Last year, with Boothe's children grown to school age and Grider more settled they pulled their business plan out of mothballs and went back to the credit union for help. The Cayuga Heights location was available, and Boothe's husband did much of the building to make the best friends' dream into reality.

Meanwhile, the two chose their product lines and attended training sessions. The Bumble & Bumble line from NYC is exclusive to Satori within a 45-mile radius. "They have a business school in New York City," says Grider. "As we do sales our staff gets to go to their design school. So they give us a lot of support." Continuing training for themselves and their employees is important to the partners. "The girls all have their certification and they go for update classes all the time. We always know what the newest thing is."

Boothe's sister, Emily Jones moved back to the area from Seattle to manage the salon. "She coordinates it all," says Booth and jokes, "She runs our lives." But Boothe has her hands full managing the spa side while Grider manages the hair side.

Owners Christi Boothe (left) and Lynette Grider

While the partners are building on a solid plan they are also looking to the future. "The thing we really feel will build our reputation is the quality of the service that comes out of here. If you don't have the quality to back it up then you don't get the repeat business that we've started to generate." In ten years they say they'll have a Satori in Saint Thomas and possibly others in small cities like Ithaca.

"That's why we're training such a tight staff now," explains Grider. "The quality has to be consistent and high across the board so that in the future a stylist can go down to Saint Thomas for three months." Both friends laugh when she continues, "We've already taken dibs on the winter months in Saint Thomas. Everybody else can take the rest of the year."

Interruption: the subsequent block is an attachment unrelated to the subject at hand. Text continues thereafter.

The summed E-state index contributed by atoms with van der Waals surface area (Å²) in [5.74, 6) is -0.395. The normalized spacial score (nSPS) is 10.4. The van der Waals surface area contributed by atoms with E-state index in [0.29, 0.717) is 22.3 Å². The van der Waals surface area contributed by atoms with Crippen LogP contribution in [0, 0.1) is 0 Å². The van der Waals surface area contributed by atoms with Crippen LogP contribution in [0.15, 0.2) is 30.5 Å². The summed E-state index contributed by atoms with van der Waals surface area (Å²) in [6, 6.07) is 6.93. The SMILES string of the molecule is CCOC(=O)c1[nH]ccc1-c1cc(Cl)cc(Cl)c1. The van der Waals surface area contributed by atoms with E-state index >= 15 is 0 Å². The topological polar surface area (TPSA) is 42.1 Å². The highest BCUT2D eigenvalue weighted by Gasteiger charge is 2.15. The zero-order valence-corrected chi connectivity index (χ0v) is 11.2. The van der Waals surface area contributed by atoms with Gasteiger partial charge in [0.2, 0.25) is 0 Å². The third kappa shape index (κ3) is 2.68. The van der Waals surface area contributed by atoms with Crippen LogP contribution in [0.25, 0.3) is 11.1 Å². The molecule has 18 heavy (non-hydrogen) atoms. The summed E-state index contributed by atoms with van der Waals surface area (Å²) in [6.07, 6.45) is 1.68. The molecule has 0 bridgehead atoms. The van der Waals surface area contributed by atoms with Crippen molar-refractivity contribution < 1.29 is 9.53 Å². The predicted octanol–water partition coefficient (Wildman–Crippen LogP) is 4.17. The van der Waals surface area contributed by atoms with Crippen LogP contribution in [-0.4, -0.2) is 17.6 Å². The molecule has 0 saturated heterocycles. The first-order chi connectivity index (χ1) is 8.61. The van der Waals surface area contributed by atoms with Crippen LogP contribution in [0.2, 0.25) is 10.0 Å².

Boothe says that she wants to expand their retail business as well, expanding the exclusive lines they carry. In addition to Bumble & bumble currently they carry Bliss and Institut Esthederm products. They also see themselves growing as active fund raisers in the community for charities and community events.

The pair are targeting businesses for "group spa days" and partnering with the likes of Lakewatch Inn, Holiday Inn, Columbia Street Bed and Breakfast. They participate in packages that include wine tasting, dinner and the spa. They even give gift certificates for manicures to Mickey Roof customers who buy engagement rings.

Boothe is excited about an upcoming event in March. "We're going to have 80 women from the Johnson Business School come in and have a spa day," she says. "We will give a talk about our business and a presentation. We're going to have a mini-menu and a sampling of services."

Even in the short time they've been open they've expanded their business, hiring two new staffers and increasing a part timer to full time. They just expanded their hours to include Wednesday, Thursday and Friday evenings until 8:00pm.

"We really want to accommodate working women. To be open 'till eight gives them the opportunity to have a spa treatment and something relaxing and not have to worry about time," Grider says. "We're very much involved in good health and good fitness, working on yourself from the inside out. So your skin and hair glows not just from the products, but from the lifestyle."